The common starling (Sturnus vulgaris) evokes definite reactions in people. Described as a "Marmite" bird, "you either hate them, or love them." In the United States they are frequently disliked. Often considered a nuisance, where introduced they compete with native birds for nest cavities and food, consume agricultural crops, and with their immense winter flocks can soil urban areas and endanger air planes during takeoff and landing. They also have benefits: they consume agricultural insect pests, imitate human speech, are dazzlingly beautiful, and their large flocks display incredible patterns in the sky (known as murmurations).
Although they may be plentiful in some areas outside of their historical range, their numbers have dropped dramatically in Britain. In the last year the population there in the last decade as dropped by over a third, and by 80% since 1979. "In total, 40 million have vanished from the European Union since 1980 - at a rate of 150 a hour - with the crash triggering concern about its future as a widespread and familiar bird." In some countries, they are listed as vulnerable or threatened. The reason for their decline is unknown, and research is currently underway to understand this species' ecology and the threats to its existence.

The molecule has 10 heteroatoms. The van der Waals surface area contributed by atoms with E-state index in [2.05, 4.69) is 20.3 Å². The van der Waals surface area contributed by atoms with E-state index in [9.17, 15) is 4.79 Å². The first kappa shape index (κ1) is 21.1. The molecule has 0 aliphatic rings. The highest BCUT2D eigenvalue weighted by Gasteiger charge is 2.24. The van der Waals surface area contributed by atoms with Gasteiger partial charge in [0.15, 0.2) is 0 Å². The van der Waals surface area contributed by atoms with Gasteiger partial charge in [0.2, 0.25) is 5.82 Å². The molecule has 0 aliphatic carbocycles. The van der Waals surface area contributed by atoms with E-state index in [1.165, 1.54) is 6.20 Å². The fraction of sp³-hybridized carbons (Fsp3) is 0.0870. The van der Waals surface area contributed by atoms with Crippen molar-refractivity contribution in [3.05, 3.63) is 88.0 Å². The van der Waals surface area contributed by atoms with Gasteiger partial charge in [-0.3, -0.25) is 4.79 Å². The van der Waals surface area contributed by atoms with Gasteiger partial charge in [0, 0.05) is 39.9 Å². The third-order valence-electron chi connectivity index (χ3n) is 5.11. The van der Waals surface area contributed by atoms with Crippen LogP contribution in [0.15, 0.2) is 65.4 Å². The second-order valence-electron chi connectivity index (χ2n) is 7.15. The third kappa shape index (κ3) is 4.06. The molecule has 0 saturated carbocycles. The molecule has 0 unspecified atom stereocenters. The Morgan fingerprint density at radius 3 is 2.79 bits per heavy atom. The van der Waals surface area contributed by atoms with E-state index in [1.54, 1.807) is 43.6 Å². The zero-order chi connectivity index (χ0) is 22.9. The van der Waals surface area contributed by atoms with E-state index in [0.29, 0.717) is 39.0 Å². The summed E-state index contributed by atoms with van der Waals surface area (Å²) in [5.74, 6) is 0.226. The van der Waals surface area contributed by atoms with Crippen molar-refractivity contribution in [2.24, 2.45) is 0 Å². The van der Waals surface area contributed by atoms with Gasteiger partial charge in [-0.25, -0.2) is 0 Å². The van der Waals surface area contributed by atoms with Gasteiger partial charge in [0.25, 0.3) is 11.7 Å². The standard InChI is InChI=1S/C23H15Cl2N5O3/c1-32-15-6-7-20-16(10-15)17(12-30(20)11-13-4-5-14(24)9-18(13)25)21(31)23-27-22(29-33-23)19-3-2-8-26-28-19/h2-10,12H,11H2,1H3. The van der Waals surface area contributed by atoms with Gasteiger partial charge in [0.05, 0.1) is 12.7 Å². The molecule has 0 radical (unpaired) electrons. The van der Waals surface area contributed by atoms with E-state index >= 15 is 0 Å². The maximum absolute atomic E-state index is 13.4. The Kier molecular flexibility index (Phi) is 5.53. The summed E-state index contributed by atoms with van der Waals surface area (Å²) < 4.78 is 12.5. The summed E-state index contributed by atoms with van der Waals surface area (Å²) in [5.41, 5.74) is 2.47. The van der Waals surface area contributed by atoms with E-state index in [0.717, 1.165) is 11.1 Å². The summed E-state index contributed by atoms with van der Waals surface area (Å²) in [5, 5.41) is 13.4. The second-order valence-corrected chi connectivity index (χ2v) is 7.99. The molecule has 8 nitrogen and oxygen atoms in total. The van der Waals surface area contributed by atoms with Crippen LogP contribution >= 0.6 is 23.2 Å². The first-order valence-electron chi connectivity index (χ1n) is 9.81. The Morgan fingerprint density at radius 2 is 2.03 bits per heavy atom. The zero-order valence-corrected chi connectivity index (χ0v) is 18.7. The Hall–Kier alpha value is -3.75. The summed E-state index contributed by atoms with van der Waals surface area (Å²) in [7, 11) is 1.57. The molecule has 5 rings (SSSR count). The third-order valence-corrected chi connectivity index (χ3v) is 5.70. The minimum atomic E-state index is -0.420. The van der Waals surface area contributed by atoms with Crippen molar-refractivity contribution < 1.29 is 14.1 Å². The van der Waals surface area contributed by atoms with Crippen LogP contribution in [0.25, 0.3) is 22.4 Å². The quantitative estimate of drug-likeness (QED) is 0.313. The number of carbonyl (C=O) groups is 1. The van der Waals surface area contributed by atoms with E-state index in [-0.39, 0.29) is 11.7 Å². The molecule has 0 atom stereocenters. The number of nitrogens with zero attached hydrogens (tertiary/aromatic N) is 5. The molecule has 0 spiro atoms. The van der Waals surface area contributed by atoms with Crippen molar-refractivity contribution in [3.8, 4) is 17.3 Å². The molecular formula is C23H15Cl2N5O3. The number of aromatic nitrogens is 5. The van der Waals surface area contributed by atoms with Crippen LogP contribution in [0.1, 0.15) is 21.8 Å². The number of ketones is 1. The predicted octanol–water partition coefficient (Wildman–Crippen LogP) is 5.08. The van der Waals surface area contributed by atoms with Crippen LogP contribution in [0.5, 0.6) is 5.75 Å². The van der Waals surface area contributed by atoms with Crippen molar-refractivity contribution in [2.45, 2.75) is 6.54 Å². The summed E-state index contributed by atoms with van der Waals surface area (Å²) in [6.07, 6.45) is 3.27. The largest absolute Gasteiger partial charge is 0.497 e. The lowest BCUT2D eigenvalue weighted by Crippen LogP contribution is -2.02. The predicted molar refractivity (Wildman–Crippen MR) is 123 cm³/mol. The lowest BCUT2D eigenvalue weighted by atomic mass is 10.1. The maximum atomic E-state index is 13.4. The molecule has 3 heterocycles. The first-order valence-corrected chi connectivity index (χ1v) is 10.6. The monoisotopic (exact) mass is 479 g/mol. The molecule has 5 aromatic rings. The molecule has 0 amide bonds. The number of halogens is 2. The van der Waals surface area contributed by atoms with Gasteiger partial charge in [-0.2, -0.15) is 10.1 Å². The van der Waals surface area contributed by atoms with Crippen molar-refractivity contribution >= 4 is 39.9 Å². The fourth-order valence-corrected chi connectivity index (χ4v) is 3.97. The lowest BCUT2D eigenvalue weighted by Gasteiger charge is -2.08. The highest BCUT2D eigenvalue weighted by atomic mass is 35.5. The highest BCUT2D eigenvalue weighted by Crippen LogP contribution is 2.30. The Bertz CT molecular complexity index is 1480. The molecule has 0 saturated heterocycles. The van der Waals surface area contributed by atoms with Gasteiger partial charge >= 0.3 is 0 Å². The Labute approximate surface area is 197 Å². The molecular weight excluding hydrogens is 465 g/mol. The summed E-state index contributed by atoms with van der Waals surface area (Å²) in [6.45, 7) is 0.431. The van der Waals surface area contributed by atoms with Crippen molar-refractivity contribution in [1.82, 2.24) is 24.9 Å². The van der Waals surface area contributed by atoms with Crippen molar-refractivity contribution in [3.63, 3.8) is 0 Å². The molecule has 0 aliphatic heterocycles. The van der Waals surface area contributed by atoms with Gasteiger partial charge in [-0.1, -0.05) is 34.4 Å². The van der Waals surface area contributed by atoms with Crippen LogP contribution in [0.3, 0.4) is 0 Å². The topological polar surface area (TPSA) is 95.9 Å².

The world would lose something splendid if these birds were to diminish before our eyes. I admit to being bored by them in the past, their apparent sootiness doing nothing to cheer one's mood in the dim city winter days. But upon closer inspection and introspection, I have yp agree with Mary Oliver who in her poem, Starlings in Winter, describes how starlings can show us the way to improbable beauty.
Starlings in Winter
Chunky and noisy,
but with stars in their black feathers,
they spring from the telephone wire
they are acrobats
in the freezing wind.
And now, in the theater of air,
they swing over buildings,
dipping and rising;
they float like one stippled star
becomes for a moment fragmented,
then closes again;
and you watch
and you try
but you simply can't imagine
how they do it
with no articulated instruction, no pause,
only the silent confirmation
that they are this notable thing,
this wheel of many parts, that can rise and spin
over and over again,
full of gorgeous life.
Ah, world, what lessons you prepare for us,
even in the leafless winter,
even in the ashy city.
I am thinking now
of grief, and of getting past it;
I feel my boots
trying to leave the ground,
I feel my heart
pumping hard, I want
to think again of dangerous and noble things.
I want to be light and frolicsome.
I want to be improbable beautiful and afraid of nothing,
as though I had wings.